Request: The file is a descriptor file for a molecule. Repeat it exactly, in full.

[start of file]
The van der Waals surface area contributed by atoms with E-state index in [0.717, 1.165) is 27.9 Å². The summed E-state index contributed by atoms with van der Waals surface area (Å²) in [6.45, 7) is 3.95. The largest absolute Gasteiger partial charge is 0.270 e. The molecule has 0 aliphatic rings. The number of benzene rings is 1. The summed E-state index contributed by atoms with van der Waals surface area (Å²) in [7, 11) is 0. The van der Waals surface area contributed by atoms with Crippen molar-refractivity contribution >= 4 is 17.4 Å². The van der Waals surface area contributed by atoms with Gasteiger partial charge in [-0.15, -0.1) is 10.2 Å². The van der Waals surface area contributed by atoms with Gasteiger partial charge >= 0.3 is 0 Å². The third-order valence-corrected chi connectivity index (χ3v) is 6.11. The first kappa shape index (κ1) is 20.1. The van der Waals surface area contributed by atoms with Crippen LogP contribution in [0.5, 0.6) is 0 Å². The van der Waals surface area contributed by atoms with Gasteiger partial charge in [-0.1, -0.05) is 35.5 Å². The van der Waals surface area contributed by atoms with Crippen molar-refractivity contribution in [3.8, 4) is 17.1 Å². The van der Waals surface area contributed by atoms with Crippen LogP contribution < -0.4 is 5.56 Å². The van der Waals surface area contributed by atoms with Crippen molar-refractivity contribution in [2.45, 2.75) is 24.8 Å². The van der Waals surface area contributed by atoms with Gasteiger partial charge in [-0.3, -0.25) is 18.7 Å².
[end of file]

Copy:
The van der Waals surface area contributed by atoms with E-state index in [0.717, 1.165) is 27.9 Å². The summed E-state index contributed by atoms with van der Waals surface area (Å²) in [6.45, 7) is 3.95. The largest absolute Gasteiger partial charge is 0.270 e. The molecule has 0 aliphatic rings. The number of benzene rings is 1. The summed E-state index contributed by atoms with van der Waals surface area (Å²) in [7, 11) is 0. The van der Waals surface area contributed by atoms with Crippen molar-refractivity contribution >= 4 is 17.4 Å². The van der Waals surface area contributed by atoms with Gasteiger partial charge in [-0.15, -0.1) is 10.2 Å². The van der Waals surface area contributed by atoms with Gasteiger partial charge >= 0.3 is 0 Å². The third-order valence-corrected chi connectivity index (χ3v) is 6.11. The first kappa shape index (κ1) is 20.1. The van der Waals surface area contributed by atoms with Crippen LogP contribution in [0.5, 0.6) is 0 Å². The van der Waals surface area contributed by atoms with Gasteiger partial charge in [-0.1, -0.05) is 35.5 Å². The van der Waals surface area contributed by atoms with Crippen molar-refractivity contribution in [3.8, 4) is 17.1 Å². The van der Waals surface area contributed by atoms with Crippen LogP contribution < -0.4 is 5.56 Å². The van der Waals surface area contributed by atoms with Crippen molar-refractivity contribution in [2.45, 2.75) is 24.8 Å². The van der Waals surface area contributed by atoms with Gasteiger partial charge in [-0.3, -0.25) is 18.7 Å².